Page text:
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Women's age at first menstrual cycle linked to heart disease risk

American Heart Association rapid access journal report

American Heart Association

Women who had their first menstrual cycle at age 10 or younger, or age 17 or older, may be at higher risk of developing heart disease, stroke, and complications of high blood pressure, according to new research in the American Heart Association's journal Circulation.

Researchers analyzed data collected from 1.3 million women aged 50 to 64 years old, who were mostly white. After over a decade of observation, those women who had their first menstrual cycle at the age of 13 had the least risk of developing heart disease, stroke, and high blood pressure.

Compared to women who had their first menstrual cycle at age 13, women with their first menstrual cycle at age 10 or younger, or age 17 or older, had up to:

  • 27 percent more hospitalizations or deaths due to heart disease;

  • 16 percent more hospitalizations or deaths from stroke; and

  • 20 percent more hospitalizations with high blood pressure, or deaths due to its complications.

"The size of our study, the wide range of ages considered, and the vascular diseases being examined made it unique and informative," said Dexter Canoy, M.D, Ph.D., study lead author and cardiovascular epidemiologist at the Cancer Epidemiology Unit, Nuffield Department of Population Health at the University of Oxford in the U.K. "Childhood obesity, widespread in many industrialized countries, is linked particularly to early age at which the first menstrual cycle occurs. Public health strategies to tackle childhood obesity may possibly prevent the lowering of the average age of first menstrual cycle, which may in turn reduce their risk of developing heart disease over the long term."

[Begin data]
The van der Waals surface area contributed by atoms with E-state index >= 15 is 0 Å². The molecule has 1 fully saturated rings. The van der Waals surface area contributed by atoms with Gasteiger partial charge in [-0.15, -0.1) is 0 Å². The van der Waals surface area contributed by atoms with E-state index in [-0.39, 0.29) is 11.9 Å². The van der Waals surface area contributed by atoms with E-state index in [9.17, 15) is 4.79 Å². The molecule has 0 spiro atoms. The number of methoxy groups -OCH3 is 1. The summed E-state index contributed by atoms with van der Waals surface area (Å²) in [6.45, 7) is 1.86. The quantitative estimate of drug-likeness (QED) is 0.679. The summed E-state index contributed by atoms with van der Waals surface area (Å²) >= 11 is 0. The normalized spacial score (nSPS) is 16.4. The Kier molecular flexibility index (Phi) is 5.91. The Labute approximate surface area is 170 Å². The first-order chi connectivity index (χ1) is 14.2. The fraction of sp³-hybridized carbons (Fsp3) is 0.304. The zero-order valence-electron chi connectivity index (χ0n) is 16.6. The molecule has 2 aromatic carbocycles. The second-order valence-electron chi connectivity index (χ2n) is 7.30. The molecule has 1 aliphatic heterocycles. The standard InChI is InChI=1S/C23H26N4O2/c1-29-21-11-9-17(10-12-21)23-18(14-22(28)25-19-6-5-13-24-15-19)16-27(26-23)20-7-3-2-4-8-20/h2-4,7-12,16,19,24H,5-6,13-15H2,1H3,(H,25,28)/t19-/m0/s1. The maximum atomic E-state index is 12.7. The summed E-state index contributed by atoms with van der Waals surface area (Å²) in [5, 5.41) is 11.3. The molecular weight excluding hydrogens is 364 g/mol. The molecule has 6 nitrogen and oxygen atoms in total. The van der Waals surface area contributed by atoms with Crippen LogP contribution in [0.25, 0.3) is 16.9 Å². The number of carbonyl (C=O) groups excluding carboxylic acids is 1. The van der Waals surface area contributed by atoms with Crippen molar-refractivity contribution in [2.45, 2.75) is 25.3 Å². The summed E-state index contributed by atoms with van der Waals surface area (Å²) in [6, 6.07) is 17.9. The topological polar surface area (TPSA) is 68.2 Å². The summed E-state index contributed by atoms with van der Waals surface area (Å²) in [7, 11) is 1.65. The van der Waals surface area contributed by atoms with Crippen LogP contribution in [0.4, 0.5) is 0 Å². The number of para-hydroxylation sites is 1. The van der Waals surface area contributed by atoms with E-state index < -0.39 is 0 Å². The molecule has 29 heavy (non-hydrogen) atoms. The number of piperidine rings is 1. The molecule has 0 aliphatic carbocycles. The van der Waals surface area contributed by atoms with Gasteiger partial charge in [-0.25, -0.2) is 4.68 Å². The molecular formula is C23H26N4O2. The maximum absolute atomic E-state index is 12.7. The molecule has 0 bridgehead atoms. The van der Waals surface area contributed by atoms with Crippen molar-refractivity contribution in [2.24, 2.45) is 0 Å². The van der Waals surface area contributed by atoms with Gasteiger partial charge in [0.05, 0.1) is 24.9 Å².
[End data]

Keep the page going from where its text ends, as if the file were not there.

The effect of age of the first occurrence of menstruation on heart disease was consistently found among lean, over-weight, and obese women, among never, past or current smokers, and among women in lower, middle, or higher socioeconomic groups.

For the majority of these women, however, their additional risk of developing a vascular disease was small. Of the million women, only four percent of them had their first menstrual cycle occurring at age 10 or younger, and only one percent at age 17 or older.

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Co-authors are Valerie Beral, F.R.S.; Angela Balkwill, M.Sc.; F. Lucy Wright, D.Phil.; Mary E. Kroll, Ph.D.; Gillian K. Reeves, Ph.D.; Jane Green, D.Phil.; Benjamin J. Cairns, Ph.D. Author disclosures and funding are on the manuscript.

Additional Resources:

  • Impact on Females

  • Menopause and Heart Disease

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  • For updates and new science from the Circulation journal follow @CircAHA.

Statements and conclusions of study authors published in American Heart Association scientific journals are solely those of the study authors and do not necessarily reflect the association's policy or position. The association makes no representation or guarantee as to their accuracy or reliability. The association receives funding primarily from individuals; foundations and corporations (including pharmaceutical, device manufacturers and other companies) also make donations and fund specific association programs and events. The association has strict policies to prevent these relationships from influencing the science content. Revenues from pharmaceutical and device corporations are available at http://www.heart.org/corporatefunding.

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